/. points to an article about a court issuing a temporary restraining order to block a Defcon presentation by a group of MIT students that hacked the Boston T Charlie Card system. Not only can they print their own magnetic-striped cards with up to $655.36, but they can also crack the RFID cards using now-widely-known NXP MiFare vulnerabity and a "WarCart" they built (USENIX paper: Reverse-Engineering a Cryptographic RFID Tag). These students started this work for 6.857 taught by Ron Rivest. Two of them took 6.111 when I TA'ed: they attempted to build a CDMA Control Channel Traffic Analyzer for their final project. Maybe we should only allow projects that could end up getting us into lawsuits!
The Tech website has the presentation slides with all the legal documents too. The MBTA's strongest argument is based on the premise that it was unclear whether the MIT students were going to present any new vulnerabilities that were not already in the materials they had sent. Such materials could be a potential threat to public safety. The claim posits that Professor Rivest would not have given them an "A" for the project if their work was just magstripe printing and a repeat of the MiFare hack. It was pretty clear (to me) from the evidence that they were only presenting vulnerabilities in the CharlieCard system that they explained in their now-public disclosure to the MBTA as well as demonstrating how poorly accountable the actual security system is currently.
From a free-speech standpoint I think the temporary restraining order may have been appropriate to require the students to explain their project to the court in case they were going to present anything that could present a safety hazard to the subway system. As far as a non-expert Judge is concerned "someone is presenting novel vulnerabilities in the Boston Subway system" should be enough to merit the fullest caution of the court. However, as soon as it is clear to the Judge that the financial interests of the MBTA (and not public safety) are being weighed against the free-speech rights of the MIT students, the TRO should be lifted. The result of this case will probably be the same as the Dutch NXP Mifare case and an appeals court should lift the restraining order in favor of first amendment rights.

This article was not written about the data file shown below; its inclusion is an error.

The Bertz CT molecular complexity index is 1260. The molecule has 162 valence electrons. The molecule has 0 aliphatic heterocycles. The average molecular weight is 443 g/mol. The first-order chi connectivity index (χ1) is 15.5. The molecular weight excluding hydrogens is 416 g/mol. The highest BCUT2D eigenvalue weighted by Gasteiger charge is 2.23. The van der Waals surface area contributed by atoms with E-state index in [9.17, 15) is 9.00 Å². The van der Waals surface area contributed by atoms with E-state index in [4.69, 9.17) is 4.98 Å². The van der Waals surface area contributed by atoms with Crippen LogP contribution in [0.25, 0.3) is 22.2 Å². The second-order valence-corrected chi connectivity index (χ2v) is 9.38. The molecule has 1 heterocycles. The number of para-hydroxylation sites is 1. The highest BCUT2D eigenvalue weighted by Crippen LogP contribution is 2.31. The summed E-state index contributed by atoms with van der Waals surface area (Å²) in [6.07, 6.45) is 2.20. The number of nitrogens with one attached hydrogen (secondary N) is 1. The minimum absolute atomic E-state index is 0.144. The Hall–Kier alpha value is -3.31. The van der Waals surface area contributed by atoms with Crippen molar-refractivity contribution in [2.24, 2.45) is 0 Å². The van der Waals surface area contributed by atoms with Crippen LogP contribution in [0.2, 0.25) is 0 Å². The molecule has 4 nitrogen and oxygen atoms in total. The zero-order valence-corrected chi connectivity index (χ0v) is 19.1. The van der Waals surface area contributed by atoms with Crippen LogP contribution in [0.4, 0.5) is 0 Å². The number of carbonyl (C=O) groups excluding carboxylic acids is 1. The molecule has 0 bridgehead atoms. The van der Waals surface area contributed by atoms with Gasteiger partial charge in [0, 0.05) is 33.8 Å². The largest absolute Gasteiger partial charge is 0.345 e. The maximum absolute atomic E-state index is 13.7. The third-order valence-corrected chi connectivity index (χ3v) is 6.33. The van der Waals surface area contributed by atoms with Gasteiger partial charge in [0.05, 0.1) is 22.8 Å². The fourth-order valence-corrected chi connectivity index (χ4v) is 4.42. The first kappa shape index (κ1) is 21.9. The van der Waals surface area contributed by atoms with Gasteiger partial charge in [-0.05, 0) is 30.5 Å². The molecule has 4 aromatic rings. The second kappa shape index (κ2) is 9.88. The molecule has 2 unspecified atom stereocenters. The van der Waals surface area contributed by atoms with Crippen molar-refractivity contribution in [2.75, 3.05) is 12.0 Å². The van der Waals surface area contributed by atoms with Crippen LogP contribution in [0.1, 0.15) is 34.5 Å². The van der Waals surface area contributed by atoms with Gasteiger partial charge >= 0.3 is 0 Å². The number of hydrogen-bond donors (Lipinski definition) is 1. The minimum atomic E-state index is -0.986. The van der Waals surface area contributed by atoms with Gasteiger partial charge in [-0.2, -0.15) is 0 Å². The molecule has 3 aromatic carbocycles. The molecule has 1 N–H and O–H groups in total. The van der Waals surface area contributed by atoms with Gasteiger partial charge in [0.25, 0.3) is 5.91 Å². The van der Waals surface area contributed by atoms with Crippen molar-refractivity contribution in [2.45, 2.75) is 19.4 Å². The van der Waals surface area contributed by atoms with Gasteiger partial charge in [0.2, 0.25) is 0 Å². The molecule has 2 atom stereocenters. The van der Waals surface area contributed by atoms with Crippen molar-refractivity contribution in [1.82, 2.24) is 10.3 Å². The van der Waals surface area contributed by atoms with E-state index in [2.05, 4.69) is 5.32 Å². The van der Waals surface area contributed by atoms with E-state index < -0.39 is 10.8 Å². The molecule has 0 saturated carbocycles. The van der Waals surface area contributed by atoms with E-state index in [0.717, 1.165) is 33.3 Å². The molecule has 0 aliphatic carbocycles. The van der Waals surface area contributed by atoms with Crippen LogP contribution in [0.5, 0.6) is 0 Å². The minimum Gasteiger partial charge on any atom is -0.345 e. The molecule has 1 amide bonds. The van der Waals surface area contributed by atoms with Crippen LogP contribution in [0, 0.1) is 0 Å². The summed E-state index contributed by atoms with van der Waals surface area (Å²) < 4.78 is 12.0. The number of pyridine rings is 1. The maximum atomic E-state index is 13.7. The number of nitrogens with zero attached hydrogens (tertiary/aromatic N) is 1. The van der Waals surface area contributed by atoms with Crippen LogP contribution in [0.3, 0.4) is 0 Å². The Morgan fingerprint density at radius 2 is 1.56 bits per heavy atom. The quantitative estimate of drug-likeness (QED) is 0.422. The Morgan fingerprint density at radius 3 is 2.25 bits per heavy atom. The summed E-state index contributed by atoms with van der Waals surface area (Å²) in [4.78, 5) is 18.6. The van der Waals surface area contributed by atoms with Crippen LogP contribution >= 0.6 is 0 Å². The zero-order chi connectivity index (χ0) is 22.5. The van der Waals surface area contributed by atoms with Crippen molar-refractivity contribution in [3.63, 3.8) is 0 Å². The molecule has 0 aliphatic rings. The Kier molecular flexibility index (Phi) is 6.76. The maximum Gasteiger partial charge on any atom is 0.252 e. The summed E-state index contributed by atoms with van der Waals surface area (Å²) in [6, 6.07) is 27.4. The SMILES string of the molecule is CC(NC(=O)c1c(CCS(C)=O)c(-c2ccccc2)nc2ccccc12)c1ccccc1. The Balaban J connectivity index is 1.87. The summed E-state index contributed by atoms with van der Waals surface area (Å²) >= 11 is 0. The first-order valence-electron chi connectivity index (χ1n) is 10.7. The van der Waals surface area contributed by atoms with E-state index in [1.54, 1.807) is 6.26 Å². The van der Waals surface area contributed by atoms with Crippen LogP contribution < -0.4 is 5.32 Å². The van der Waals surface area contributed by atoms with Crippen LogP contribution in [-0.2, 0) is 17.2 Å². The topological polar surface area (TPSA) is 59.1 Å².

(Edit 8/14): Some of the terms of the TRO are ridiculous from a free-speech standpoint -- claim (2) would imply that security is a property established by judicial process. It's self-contradictory to include that in the request. Apparently the Judge denied a reasonable appeal from the EFF to add the terms "non-public" from the TRO. Apparently this Judge wants a higher court to clarify that first amendment rights outweigh the financial interests of the MBTA.
The Boston Herald reports that an MBTA board member Janice Loux is calling for a security audit and has lost confidence in the General Manager David Grabauskas . Here's a quote from Grabauskas that contradicts the courts action today to deny the appeal: “We just want to make very clear that we’re not interested in quashing anyone’s First Amendment rights,” Grabauskas said, declining to respond to Loux’s criticisms. “All we’re really asking is that the court bar the release of any nonpublic information that might adversely affect the CharlieCard’s security.”
That said, I think the students probably should have presented the CharlieCard vulnerability anyway since they were definitely not going to present anything that an expert couldn't figure out from the data that is out now -- and with so much more attention because of the injunction. Apparently the MBTA also isn't familiar with the Streisand effect. This aspect only highlights a common management problem and my new favorite aphorism:
Do not trust anyone over 30: they did not grow up with the Internet
Never hire someone for a security position unless they have a solid understanding of memetic diffusion in social networks.
As for the problem of finding qualified security consultants to audit the system, I think the students just volunteered to do it*: considering they have pictures in their presentation documenting how they committed various types of fraud it seems like a fitting punishment to make them fix Skynet. I guarantee that they are capable of building a more secure CharlieCard system on the cheap (like 1/100th of the $180M spent on this already). A short term software-only fix could probably achieve much higher security within weeks. The system should have a built-in RMS notice to encourage card swapping "to limit the amount of information Big Brother [Little Brother] can collect about T riders..." (RMS sends a message like this to the CSAIL list to setup card swapping sessions every so often).